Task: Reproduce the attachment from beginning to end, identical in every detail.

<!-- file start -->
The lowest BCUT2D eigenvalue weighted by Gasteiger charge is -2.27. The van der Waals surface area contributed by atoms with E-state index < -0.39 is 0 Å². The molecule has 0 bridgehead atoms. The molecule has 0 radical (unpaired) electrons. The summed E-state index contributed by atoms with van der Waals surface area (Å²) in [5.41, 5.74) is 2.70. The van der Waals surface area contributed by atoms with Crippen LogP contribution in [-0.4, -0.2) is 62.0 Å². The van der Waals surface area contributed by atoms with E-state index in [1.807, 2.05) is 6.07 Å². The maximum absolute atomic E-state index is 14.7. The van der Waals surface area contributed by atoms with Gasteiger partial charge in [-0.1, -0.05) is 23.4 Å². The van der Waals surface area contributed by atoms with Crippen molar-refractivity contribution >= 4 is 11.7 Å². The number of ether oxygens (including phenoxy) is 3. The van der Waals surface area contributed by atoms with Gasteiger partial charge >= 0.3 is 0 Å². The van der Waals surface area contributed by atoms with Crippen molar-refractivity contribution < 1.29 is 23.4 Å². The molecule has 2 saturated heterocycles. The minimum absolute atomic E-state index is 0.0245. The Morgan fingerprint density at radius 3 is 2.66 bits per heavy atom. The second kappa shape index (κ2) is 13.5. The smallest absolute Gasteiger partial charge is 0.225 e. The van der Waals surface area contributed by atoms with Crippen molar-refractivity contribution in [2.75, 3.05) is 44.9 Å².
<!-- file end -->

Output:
The lowest BCUT2D eigenvalue weighted by Gasteiger charge is -2.27. The van der Waals surface area contributed by atoms with E-state index < -0.39 is 0 Å². The molecule has 0 bridgehead atoms. The molecule has 0 radical (unpaired) electrons. The summed E-state index contributed by atoms with van der Waals surface area (Å²) in [5.41, 5.74) is 2.70. The van der Waals surface area contributed by atoms with Crippen LogP contribution in [-0.4, -0.2) is 62.0 Å². The van der Waals surface area contributed by atoms with E-state index in [1.807, 2.05) is 6.07 Å². The maximum absolute atomic E-state index is 14.7. The van der Waals surface area contributed by atoms with Gasteiger partial charge in [-0.1, -0.05) is 23.4 Å². The van der Waals surface area contributed by atoms with Crippen molar-refractivity contribution >= 4 is 11.7 Å². The number of ether oxygens (including phenoxy) is 3. The van der Waals surface area contributed by atoms with Gasteiger partial charge >= 0.3 is 0 Å². The van der Waals surface area contributed by atoms with Crippen molar-refractivity contribution < 1.29 is 23.4 Å². The molecule has 2 saturated heterocycles. The minimum absolute atomic E-state index is 0.0245. The Morgan fingerprint density at radius 3 is 2.66 bits per heavy atom. The second kappa shape index (κ2) is 13.5. The smallest absolute Gasteiger partial charge is 0.225 e. The van der Waals surface area contributed by atoms with Crippen molar-refractivity contribution in [2.75, 3.05) is 44.9 Å².